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Facebook Applications Are Fun… Until They Ruin Your Friendships

Facebook Applications Spam

Social networking has accomplished a feat hardly possible by any other means of communication in the last century: bringing different generations, lifestyles and schools of thought together under one umbrella of technology. MySpace can still claim the historical significance of being the first major social media site. Membership is waning, however, mostly due to more sophisticated sites like Facebook, which offer more features and an all-inclusive ‘neighborhood’ feel to their platform.

Part of the attraction for Facebook users is the plethora of applications available to download and share. Facebook has encouraged users to download applications by sending them unsolicited notices when a new one is developed, using a newly-patented algorithm to determine how many ads the developers can send. Obviously the problem with that tactic is an overabundance of spammy e-mails. Facebook recently made a change in policy which removes the annoyance of developer spam in the ‘notifications’ section.

The best advertising is word-of-mouth, and now that is what developers will have to count on to promote their applications. The idea is simple: when a user gets an application they like, they can share it with their network connections. However, we all know those Facebook junkies who apparently have no qualms about sending out fifteen ‘iHearts’ in one day, to all six-thousand of their very favorite Facebook friends. So, how do you share your favorite applications with your network buddies without overwhelming their inboxes? Here are a few tips for making the most of your Facebook experience without ruining friendships:

  • Consider your recipient’s tastes and lifestyle. Does your friend enjoy playing games and having their fortune told? If so, then by all means send them the daily horoscope application and Farmville. Do they enjoy taking polls and receiving friendly notes and cards? Of course you should send them the polling application and eHug. However, if your friend is a Rhodes Scholar (we all know a few, right?) and an atheist, it hardly makes sense to send them the ‘What’s on your mind?’ application or ‘The Bible’.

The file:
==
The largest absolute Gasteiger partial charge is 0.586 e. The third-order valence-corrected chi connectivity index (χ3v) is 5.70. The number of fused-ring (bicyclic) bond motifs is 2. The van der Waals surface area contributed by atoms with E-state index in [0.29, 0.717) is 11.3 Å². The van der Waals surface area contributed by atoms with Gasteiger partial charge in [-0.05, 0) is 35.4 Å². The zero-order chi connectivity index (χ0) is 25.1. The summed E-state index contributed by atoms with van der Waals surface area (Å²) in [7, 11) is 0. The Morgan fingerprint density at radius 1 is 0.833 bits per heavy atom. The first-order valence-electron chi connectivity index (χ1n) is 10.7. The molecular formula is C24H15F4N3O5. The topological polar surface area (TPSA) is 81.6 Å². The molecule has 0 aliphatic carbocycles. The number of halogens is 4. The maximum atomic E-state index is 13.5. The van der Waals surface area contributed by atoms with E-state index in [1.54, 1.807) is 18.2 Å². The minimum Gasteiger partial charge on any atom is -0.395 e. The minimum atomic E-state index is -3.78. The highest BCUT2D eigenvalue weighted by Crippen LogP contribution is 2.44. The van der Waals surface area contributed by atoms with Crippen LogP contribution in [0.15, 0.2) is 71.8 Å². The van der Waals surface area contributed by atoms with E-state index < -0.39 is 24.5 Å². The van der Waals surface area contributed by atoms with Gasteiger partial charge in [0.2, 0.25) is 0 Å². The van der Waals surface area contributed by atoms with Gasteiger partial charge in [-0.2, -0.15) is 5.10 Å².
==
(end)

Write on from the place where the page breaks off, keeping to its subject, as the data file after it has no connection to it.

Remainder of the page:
• Does your friend even ‘do’ applications? Some Facebook users are there for reasons other than just socializing. If your connection uses Facebook for marketing and advertising, they are probably not interested in your baby lemur at Petville. In such a case it doesn’t make sense to bombard their inbox with requests for virtual pet food or an invitation to download MyDailyKarma. Before you start trying to convert all your connections into virtual farmers or restauranteurs, a quick note asking permission would probably be the best idea.
  • Check the validity of your application before you share it with your Facebook connections. One of the main down points for applications is their propensity for unusable. If an application is merely a pretty icon, and doesn’t really do anything worthwhile, it’s a waste of time. There are plenty of useful, fun applications being developed every day. It is up to you to validate their usability before you share them
  • Don’t overwhelm your friends. You wouldn’t stuff every magazine you ever thought your friend would like in their home mailbox, so why do it to their virtual one? Ten applications in a user’s inbox in one day will lead that user to disconnect with you. Rather, a new application every couple of days will be appreciated as good taste rather than annoying overabundance.
  • YOU don’t have to download or share every application you receive. Some Facebook users feel obligated to download every application sent to them. Do you accept every dinner invitation you get? So why do you feel obligated to waste your time on things you are not interested in? Think about it like this: you paid for the computer, the internet time, and the electricity. Why should you let anyone tell you what to do with your playtime? If you don’t want the application, don’t download it; if you don’t care for the application, don’t share it.

The new technology that gives us so much more to keep our minds occupied can sometimes be the wholly-detested ‘brain drain’. While internet users are certainly free to do nearly whatever their hearts desires online, it is not always best to share EVERY. SINGLE. THING. you enjoy about your online time. Sometimes it’s best to be choosy, especially in our constantly changing, ever-evolving cyber-culture.

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